Especially when you possess more books than most county libraries.
|This is just the foyer area...|
Floor to ceiling, baby
I more than once heard exasperated friends (who’d I'd roped into helping me lug boxes around) ask whether I’d ever heard of eBooks.
Why yes. Yes I have.
See, I’m not really a Luddite. I have the smart phone, I do the Twitter thing (I still think people who tweet should be called twits, just saying)
But gosh darn it, I want to FEEL pages when I read a book. I love the wood pulp smell of my old battered paperbacks, and the dusty tang of all those gilt-edged hardbacks.
And there’s a part of me that doesn't entirely trust digital media.
Not the content, but the technological architecture and it’s susceptibility to manipulation by anyone with either power or an agenda. Since eBooks are a post-Napster commercial enterprise, the architecture is “locked”.
As opposed to, say, MP3s.
You can make MP3s to your heart’s content. There’s nothing really stopping you from playing, copying, distributing or sharing MP3 files—at least not from the technological side. The MP3 was originally a proprietary audio file format designed by Steinberg in Germany; they used to charge a licensing fee to create MP3 files. But no one programmed in DRM so somewhere along the line the genie was let out of the bottle and no power on earth can put it back in the bottle for Steinberg to control.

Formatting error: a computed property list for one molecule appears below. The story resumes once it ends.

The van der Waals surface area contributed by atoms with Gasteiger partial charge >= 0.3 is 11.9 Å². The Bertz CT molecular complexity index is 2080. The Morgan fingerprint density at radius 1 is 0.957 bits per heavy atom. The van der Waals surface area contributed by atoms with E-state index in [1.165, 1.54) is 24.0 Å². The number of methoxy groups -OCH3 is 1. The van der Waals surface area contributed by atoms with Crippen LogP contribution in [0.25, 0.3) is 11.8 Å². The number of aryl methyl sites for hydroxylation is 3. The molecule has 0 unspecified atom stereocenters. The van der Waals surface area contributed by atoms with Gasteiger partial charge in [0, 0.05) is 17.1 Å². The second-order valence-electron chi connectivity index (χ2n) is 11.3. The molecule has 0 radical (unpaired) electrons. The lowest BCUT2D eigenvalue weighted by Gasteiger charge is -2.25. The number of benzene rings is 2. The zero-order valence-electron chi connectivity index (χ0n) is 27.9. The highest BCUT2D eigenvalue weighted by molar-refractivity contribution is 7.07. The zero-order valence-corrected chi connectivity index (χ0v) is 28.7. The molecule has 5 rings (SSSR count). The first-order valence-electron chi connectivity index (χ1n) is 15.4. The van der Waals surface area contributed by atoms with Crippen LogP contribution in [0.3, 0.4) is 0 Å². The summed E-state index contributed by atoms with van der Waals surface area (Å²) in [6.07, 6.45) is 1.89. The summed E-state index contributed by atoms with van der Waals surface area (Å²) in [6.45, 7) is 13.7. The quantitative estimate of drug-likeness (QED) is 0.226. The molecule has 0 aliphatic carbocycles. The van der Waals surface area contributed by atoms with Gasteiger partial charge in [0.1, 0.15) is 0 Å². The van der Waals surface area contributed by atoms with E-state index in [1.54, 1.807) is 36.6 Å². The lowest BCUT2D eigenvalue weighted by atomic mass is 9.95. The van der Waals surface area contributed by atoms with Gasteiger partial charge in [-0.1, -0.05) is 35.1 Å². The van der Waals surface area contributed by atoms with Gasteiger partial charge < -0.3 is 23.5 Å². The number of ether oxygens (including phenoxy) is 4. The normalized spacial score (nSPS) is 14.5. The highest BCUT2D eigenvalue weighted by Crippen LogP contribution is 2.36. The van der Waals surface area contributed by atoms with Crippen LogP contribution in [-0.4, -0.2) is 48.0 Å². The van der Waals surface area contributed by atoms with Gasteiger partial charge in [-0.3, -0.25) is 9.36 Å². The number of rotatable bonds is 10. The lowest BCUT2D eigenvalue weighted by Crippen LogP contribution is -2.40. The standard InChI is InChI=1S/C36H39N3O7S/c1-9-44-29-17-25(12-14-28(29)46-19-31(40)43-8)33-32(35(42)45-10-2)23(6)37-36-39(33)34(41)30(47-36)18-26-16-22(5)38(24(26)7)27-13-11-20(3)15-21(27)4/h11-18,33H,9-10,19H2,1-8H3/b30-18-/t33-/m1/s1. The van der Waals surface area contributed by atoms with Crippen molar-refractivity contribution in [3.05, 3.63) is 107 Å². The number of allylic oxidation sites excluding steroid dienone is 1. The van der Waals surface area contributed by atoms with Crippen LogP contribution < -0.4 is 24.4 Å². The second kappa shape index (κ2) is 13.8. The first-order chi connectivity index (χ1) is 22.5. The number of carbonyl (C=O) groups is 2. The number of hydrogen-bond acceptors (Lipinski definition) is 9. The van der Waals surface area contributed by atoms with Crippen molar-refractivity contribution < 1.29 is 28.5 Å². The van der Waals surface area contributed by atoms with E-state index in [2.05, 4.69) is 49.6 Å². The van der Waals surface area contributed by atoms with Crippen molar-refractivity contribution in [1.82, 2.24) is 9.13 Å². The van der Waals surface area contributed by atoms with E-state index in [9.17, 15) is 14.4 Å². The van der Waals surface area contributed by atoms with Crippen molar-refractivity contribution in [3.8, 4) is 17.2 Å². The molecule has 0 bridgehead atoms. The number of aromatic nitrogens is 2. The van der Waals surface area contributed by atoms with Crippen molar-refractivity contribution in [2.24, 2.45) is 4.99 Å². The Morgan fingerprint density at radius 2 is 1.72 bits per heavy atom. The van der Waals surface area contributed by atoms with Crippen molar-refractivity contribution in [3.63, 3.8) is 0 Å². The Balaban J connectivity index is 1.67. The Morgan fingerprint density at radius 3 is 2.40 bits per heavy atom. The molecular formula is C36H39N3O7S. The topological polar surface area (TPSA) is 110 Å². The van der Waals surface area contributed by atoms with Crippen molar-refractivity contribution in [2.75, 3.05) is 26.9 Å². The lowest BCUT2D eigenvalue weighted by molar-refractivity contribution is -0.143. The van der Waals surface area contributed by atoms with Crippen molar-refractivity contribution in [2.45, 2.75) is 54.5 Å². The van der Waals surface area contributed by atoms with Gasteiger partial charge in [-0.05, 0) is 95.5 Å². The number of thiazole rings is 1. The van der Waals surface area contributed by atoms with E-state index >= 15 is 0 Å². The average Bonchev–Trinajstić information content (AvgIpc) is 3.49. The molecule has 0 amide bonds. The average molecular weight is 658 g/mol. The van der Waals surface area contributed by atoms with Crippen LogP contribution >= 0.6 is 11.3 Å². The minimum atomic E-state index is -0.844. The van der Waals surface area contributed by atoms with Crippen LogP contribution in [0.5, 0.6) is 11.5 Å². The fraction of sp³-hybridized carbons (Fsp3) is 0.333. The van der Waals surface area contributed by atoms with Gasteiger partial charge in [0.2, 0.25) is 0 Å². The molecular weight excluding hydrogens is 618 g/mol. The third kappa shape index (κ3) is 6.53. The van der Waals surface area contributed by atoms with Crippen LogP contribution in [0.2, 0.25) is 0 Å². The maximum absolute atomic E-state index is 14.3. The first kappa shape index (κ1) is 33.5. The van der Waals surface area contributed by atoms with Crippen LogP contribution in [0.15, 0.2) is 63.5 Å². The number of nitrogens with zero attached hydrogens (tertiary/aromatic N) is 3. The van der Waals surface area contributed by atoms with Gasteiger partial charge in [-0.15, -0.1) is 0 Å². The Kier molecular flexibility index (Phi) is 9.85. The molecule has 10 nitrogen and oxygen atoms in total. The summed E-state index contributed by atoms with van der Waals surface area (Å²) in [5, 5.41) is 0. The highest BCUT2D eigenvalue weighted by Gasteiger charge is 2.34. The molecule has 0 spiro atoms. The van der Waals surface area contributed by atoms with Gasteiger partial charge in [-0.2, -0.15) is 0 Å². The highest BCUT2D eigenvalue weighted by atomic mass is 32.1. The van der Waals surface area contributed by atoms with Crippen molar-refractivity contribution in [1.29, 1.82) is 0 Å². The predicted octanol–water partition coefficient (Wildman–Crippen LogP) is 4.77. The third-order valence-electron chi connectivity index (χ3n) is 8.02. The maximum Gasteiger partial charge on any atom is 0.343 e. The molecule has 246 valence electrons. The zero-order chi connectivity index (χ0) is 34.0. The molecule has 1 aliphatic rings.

In other words, you are the master of your MP3 files. Enjoy that, revel in it, cackle a little maniacal cackle if you must.
It is different for your eBook.
Did you know that in 2009 Amazon pulled copies of George Orwell’s “1984” from Amazon AND FROM the eReader of everyone who had purchased the book? (They call that irony) It’d be like a publisher reaching into your bookshelf and removing the book you bought last week. It doesn’t even matter the reason the book was yanked: IT WAS YANKED. Sure, sure, the internet goes berserk when it happens, but this feature is BUILT INTO THE ARCHITECTURE.
Are you picking up the paranoia in my all caps?
Yeah it’s convenient, and yeah it feeds our instant gratification itch. But it’s not really ours so long as the technological architecture facilitates content control by anyone other than the end user.
What do you think, O great expanse of Internet?